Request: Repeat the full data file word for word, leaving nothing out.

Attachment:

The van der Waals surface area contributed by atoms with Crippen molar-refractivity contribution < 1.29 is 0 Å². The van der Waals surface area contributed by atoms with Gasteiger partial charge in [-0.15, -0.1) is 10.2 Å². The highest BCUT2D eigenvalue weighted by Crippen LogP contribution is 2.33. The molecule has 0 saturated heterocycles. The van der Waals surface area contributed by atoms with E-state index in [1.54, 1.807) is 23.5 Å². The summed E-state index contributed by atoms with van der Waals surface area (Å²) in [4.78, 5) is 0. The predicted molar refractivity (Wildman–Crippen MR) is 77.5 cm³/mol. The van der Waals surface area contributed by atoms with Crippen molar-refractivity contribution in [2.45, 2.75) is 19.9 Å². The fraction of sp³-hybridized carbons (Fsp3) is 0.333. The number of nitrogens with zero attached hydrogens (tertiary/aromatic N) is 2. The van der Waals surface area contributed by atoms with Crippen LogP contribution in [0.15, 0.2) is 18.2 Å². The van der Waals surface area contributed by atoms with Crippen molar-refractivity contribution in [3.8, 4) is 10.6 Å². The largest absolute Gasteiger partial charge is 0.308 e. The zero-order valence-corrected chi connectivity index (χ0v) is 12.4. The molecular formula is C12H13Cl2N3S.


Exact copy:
The van der Waals surface area contributed by atoms with Crippen molar-refractivity contribution < 1.29 is 0 Å². The van der Waals surface area contributed by atoms with Gasteiger partial charge in [-0.15, -0.1) is 10.2 Å². The highest BCUT2D eigenvalue weighted by Crippen LogP contribution is 2.33. The molecule has 0 saturated heterocycles. The van der Waals surface area contributed by atoms with E-state index in [1.54, 1.807) is 23.5 Å². The summed E-state index contributed by atoms with van der Waals surface area (Å²) in [4.78, 5) is 0. The predicted molar refractivity (Wildman–Crippen MR) is 77.5 cm³/mol. The van der Waals surface area contributed by atoms with Crippen molar-refractivity contribution in [2.45, 2.75) is 19.9 Å². The fraction of sp³-hybridized carbons (Fsp3) is 0.333. The number of nitrogens with zero attached hydrogens (tertiary/aromatic N) is 2. The van der Waals surface area contributed by atoms with Crippen LogP contribution in [0.15, 0.2) is 18.2 Å². The van der Waals surface area contributed by atoms with Crippen molar-refractivity contribution in [3.8, 4) is 10.6 Å². The largest absolute Gasteiger partial charge is 0.308 e. The zero-order valence-corrected chi connectivity index (χ0v) is 12.4. The molecular formula is C12H13Cl2N3S.